PHEOCHROMOCYTOMA: laparoscopic removal

Preoperative Management (10-14 days)

  • Purpose:to prevent catecholamine induced, serious, and potentially life-threatening complications during surgery, including hypertensive crises, cardiac arrhythmias, pulmonary oedema, and cardiac ischemia;

  • BP should be reduced to below 160/90 mm Hg for at least 24h;

  • orthostatic hypotension should be present, but blood pressure in the upright position should not fall below 80/45 mm Hg;

  • there should be no more than one ventricular extrasystole every 5 min;

  • and the electrocardiogram should show no S-T segment changes and T-wave inversions for 1 week;


PHEOCHROMOCYTOMA:

Management

  • Phenoxybenzamine, a long acting alpha-adrenergic blocker, is the mainstay of medical treatment to control BP. A total dose of 1 mg/kg is sufficient in most patients.

  • An alpha-blocker Doxazosin in increasing doses from 1 to 16 mg once a day.

  • A beta-adrenoceptor blocker (eg,propranolol 40 mg three times daily or atenolol 25–50 mg once daily) could be included after several days of alpha-adrenergic blockade.

  • Adequate salt and fluid intake lowers the risk of orthostatic hypotension.


PHEOCHROMOCYTOMA:

Management

  • Should substantial rises in blood pressure still take place during surgery, these can be controlled by bolus or by continuous infusion of phentolamine, sodium nitroprusside, or a shortacting calcium antagonist (eg, nicardipine);

  • Tachyarrhythmias can be treated by infusion of a shortacting -adrenoceptor blocker (eg, esmolol).


PHEOCHROMOCYTOMA

Sensitivity and specifity of biochemical tests for diagnosis of pheochromocytoma


Conn’s Syndrome (primary hyperaldosteronism)

  • Should be considered in any hypertensive pt with muscle weakness, polydipsia, andor hypokalemia;

  • 75% - adrenal adenoma;

  • 25% - adrenal hyperplasia

  • Rarely – adrenocortical cancer


Primary Hyperaldosteronism

  • Screening for hyperaldosteronism should include plasma aldosterone and plasma renin activity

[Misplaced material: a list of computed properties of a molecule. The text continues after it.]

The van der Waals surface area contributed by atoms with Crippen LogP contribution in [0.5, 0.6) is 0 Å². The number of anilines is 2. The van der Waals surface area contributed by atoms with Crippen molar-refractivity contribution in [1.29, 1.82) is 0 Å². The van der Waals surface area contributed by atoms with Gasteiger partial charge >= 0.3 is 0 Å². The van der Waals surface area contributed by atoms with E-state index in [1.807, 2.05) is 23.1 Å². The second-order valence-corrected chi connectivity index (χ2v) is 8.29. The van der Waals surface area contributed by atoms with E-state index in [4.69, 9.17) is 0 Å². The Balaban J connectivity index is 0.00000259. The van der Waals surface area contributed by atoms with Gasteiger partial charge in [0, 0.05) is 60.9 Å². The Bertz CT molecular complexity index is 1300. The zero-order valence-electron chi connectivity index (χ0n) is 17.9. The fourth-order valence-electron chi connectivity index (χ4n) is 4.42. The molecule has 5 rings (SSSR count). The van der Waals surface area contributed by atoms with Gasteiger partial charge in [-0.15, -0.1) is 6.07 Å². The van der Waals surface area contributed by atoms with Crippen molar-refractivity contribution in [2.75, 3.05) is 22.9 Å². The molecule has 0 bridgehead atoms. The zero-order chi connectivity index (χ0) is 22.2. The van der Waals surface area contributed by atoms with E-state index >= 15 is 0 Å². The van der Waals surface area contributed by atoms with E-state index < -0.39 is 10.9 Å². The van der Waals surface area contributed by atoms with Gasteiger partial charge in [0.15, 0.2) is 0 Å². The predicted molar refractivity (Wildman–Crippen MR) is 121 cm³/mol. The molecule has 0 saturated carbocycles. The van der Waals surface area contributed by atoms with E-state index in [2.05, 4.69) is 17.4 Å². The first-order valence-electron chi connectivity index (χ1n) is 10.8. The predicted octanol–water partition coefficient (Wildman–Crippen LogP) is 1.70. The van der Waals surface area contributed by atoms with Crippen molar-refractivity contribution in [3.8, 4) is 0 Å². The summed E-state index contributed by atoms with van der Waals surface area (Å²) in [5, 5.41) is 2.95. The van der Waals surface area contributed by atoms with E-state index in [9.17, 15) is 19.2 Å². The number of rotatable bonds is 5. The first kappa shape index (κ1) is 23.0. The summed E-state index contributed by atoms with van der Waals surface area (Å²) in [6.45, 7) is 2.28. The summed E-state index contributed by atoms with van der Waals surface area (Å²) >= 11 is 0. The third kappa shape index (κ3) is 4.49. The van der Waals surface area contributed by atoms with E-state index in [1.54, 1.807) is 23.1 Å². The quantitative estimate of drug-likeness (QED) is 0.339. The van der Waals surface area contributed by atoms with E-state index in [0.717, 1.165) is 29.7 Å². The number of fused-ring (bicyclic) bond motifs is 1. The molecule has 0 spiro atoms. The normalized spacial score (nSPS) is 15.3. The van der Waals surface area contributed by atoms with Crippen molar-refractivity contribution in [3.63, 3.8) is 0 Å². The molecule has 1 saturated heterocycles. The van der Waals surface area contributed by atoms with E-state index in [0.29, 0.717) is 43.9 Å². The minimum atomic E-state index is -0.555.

measured in morning samples

  • Plasma aldosterone:renin ratio: normally <20;

    diagnostic cut-off value >30;

  • Aldosterone excretion rate during salt loading, captopril, or spironolactone test (the captopril test may be less useful in blacks because of the high prevalence of low plasma renin activity)

  • Adrenal CT, MRI


Primary Hyperaldosteronism

Should be differentiated from

  • Secondary hyperaldosteronism in patients with renal failure, CHF, essential hypertension

  • Monogenic forms of hypertension (pseudohyperaldosteronism):

  • Liddle’s syndrome (autosomal-dominant disorder, characterized by low-renin, low-aldosterone, low-potassium volume-expanded hypertension)

  • Gordon’s syndrome (autosomal-dominant disorder, characterized by low-renin, low-aldosterone, high-potassium volume-expanded hypertension)


Primary Hyperaldosteronism

TREATMENT

1. Medical

  • Spironolactone, a competitive aldosterone antagonist

  • Amiloride, a potassium-sparing diuretic

  • Glucocorticoids (in glucocorticoid-remediable form)

    2. Surgical, if appropriate


Aetiology of Hypertension

  • Primary – 90-95% of cases – also termed “essential” of “idiopathic”

  • Secondary – about 5% of cases

    • Renal or renovascular disease

    • Endocrine disease

      • Phaeochomocytoma

      • Cushing’s syndrome (0.1-0.6%)

        Conn’s syndrome

      • Acromegaly and hypothyroidism

    • Coarctation of the aorta

    • Iatrogenic

      • Hormonal / oral contraceptive

      • NSAIDs


Cushing’s Syndrome

  • Hypertension occurs in about 80% of patients;

  • Urinary free cortisol

  • If 24h UFC>100 µg/ml: measure plasma ACTH


Hypothyroidism

  • Both hypertension (particularly diastolic) and hypotension are common;

    Hyperthyroidism

  • Accompanied by systolic hypertension, especially in the elderly;

    Acromegaly

  • 25-50% exhibit elevated blood pressure